Being stuck in a room with one or two of these was the experience most akin to horror, and the way the sound design of their muted quiet approach, only to be followed by a blast of audio as they flicker back to reality, definitely caught me off guard. If you want to feel like you’re getting hunted by a predator, that’s the enemy for you.

Another thing I especially enjoyed besides throwing office furniture at my problems was the various zany missions that popped up every now and again. These were pretty awesome and were welcome changes of pace from the relatively one-dimensional combat.

These are often in the form of puzzles, and I distinctly recall a mission where you are tasked with finding the unlock sequence to get into a containment cell holding a mirror. The mirror is locked in a vault, and you have to figure out how to align the specific pads around its cell to release the door. Not to give anything away, but the only clue you get is “looking in the mirror shows you what it wants.” There’s truly an incredible level of design; I loved it.

While none of these puzzles are insanely complex, you are still forced to think through it on your own with minimal advice from the game itself. This is where the convoluted and nebulous storytelling really shined because it made you put the pieces together to achieve some forward progression — providing more “agency” for the player if you will (pun intended).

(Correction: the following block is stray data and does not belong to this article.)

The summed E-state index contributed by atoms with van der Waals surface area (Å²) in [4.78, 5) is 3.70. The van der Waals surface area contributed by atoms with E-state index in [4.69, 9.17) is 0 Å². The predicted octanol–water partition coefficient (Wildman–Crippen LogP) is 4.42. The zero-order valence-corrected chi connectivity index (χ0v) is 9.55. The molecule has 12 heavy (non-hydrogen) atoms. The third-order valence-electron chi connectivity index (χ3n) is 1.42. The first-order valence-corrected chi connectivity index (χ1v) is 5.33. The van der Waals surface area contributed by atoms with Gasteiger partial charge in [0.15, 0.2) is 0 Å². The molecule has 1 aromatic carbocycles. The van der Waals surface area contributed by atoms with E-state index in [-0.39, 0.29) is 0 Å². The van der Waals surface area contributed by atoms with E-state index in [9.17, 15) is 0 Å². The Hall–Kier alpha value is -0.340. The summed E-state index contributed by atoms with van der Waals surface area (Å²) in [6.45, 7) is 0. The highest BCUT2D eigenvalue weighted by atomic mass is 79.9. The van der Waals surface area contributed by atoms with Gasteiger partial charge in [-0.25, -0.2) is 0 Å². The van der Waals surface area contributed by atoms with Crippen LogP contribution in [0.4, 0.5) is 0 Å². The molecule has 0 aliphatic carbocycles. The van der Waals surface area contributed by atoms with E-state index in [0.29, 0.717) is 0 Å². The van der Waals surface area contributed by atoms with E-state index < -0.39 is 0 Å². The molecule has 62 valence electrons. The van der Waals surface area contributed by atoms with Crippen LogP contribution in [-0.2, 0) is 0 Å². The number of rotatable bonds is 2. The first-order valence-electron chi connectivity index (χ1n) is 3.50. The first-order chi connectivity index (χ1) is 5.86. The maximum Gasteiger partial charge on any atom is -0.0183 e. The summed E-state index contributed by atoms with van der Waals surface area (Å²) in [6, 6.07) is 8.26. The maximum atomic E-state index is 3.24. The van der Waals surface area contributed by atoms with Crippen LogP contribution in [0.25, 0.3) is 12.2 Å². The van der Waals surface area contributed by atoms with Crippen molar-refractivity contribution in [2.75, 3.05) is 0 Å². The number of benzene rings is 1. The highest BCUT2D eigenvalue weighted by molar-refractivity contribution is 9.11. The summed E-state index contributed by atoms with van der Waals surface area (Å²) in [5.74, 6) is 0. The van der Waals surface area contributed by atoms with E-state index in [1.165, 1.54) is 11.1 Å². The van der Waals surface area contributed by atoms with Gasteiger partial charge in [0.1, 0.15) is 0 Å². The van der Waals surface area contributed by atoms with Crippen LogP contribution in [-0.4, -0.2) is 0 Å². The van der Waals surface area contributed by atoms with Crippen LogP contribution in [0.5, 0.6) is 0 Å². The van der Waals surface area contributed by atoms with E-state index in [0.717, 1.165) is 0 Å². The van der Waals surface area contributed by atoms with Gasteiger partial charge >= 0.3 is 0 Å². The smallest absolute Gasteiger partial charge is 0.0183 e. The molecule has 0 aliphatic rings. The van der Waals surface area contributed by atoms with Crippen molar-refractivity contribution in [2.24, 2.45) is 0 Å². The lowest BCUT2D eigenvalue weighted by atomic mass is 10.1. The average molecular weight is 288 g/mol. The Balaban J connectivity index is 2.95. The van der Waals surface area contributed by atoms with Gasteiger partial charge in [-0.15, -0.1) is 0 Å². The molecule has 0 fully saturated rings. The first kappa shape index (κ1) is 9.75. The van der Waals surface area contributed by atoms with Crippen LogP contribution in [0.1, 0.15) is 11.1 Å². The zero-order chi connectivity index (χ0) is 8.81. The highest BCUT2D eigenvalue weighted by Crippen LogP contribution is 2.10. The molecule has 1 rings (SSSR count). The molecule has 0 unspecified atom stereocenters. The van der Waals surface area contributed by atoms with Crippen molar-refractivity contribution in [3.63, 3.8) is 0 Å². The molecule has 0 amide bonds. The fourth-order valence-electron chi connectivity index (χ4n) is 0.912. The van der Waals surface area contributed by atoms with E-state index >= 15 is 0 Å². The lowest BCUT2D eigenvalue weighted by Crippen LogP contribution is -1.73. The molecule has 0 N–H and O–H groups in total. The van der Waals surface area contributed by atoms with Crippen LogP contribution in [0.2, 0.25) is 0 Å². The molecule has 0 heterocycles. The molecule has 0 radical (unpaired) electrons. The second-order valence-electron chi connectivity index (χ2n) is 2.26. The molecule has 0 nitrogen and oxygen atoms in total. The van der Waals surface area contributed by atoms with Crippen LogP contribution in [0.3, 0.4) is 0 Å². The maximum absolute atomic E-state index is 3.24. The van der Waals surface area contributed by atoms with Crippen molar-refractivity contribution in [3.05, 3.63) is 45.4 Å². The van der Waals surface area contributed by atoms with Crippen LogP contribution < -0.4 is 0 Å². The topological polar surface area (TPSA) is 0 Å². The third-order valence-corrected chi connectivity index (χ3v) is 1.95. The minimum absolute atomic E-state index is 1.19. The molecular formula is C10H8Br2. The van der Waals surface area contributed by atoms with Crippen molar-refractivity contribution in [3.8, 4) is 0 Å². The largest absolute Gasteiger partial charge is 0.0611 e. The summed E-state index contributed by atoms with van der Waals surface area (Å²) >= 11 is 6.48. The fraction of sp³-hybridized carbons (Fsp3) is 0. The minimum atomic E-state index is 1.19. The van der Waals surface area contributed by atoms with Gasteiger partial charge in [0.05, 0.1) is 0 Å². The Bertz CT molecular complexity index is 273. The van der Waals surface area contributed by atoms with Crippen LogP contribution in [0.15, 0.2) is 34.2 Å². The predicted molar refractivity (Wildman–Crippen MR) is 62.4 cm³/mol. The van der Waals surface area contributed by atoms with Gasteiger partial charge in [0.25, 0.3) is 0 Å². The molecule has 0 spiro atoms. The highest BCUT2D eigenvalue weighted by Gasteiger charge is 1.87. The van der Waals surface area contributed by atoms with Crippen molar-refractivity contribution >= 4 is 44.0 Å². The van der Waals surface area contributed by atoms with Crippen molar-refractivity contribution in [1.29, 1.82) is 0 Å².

I would have loved for there to be more missions like this, and I think it would have made for a much better overall experience. Off the top of my head, there were only a handful of specific situations that required you to use your brain or try something new. I’ll discuss this more in the next section as well.

Jesse looks at a whiteboard with symbols that may or may not be helpful to her current predicament

Just about the only hint that you’ll get in these situations

The Overall Vibe: A lot of Intricate Details That Don’t Matter

So this last category I’m judging this on is a little confusing, but I’ll do my best to make this simple. Control undoubtedly throws a lot of information and gameplay elements out there for the player to fiddle with, but ultimately 90% of it doesn’t make any difference whatsoever. When a game has that many bells and whistles that you can ignore safely with relatively minimal consequence, that strikes me as suboptimal design.